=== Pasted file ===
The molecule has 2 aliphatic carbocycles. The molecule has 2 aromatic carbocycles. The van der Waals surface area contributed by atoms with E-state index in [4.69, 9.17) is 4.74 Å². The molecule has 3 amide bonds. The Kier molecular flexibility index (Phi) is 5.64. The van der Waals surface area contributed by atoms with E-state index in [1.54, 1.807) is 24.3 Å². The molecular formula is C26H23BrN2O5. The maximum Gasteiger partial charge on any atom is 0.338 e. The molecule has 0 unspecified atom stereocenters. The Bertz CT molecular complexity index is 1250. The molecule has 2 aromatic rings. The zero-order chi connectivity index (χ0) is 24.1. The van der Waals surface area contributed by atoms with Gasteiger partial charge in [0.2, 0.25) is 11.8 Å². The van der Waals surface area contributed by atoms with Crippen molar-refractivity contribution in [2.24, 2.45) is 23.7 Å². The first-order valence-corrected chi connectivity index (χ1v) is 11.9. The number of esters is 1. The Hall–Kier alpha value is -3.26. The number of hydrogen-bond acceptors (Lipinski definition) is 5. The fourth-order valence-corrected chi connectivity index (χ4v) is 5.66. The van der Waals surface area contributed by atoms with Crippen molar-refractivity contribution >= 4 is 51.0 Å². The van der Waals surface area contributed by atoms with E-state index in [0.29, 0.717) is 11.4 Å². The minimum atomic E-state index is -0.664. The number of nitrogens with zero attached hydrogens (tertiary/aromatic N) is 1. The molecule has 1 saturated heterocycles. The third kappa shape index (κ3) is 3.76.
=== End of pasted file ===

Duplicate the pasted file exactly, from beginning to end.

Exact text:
The molecule has 2 aliphatic carbocycles. The molecule has 2 aromatic carbocycles. The van der Waals surface area contributed by atoms with E-state index in [4.69, 9.17) is 4.74 Å². The molecule has 3 amide bonds. The Kier molecular flexibility index (Phi) is 5.64. The van der Waals surface area contributed by atoms with E-state index in [1.54, 1.807) is 24.3 Å². The molecular formula is C26H23BrN2O5. The maximum Gasteiger partial charge on any atom is 0.338 e. The molecule has 0 unspecified atom stereocenters. The Bertz CT molecular complexity index is 1250. The molecule has 2 aromatic rings. The zero-order chi connectivity index (χ0) is 24.1. The van der Waals surface area contributed by atoms with Gasteiger partial charge in [0.2, 0.25) is 11.8 Å². The van der Waals surface area contributed by atoms with Crippen molar-refractivity contribution in [2.24, 2.45) is 23.7 Å². The first-order valence-corrected chi connectivity index (χ1v) is 11.9. The number of esters is 1. The Hall–Kier alpha value is -3.26. The number of hydrogen-bond acceptors (Lipinski definition) is 5. The fourth-order valence-corrected chi connectivity index (χ4v) is 5.66. The van der Waals surface area contributed by atoms with Crippen molar-refractivity contribution >= 4 is 51.0 Å². The van der Waals surface area contributed by atoms with E-state index in [0.29, 0.717) is 11.4 Å². The minimum atomic E-state index is -0.664. The number of nitrogens with zero attached hydrogens (tertiary/aromatic N) is 1. The molecule has 1 saturated heterocycles. The third kappa shape index (κ3) is 3.76.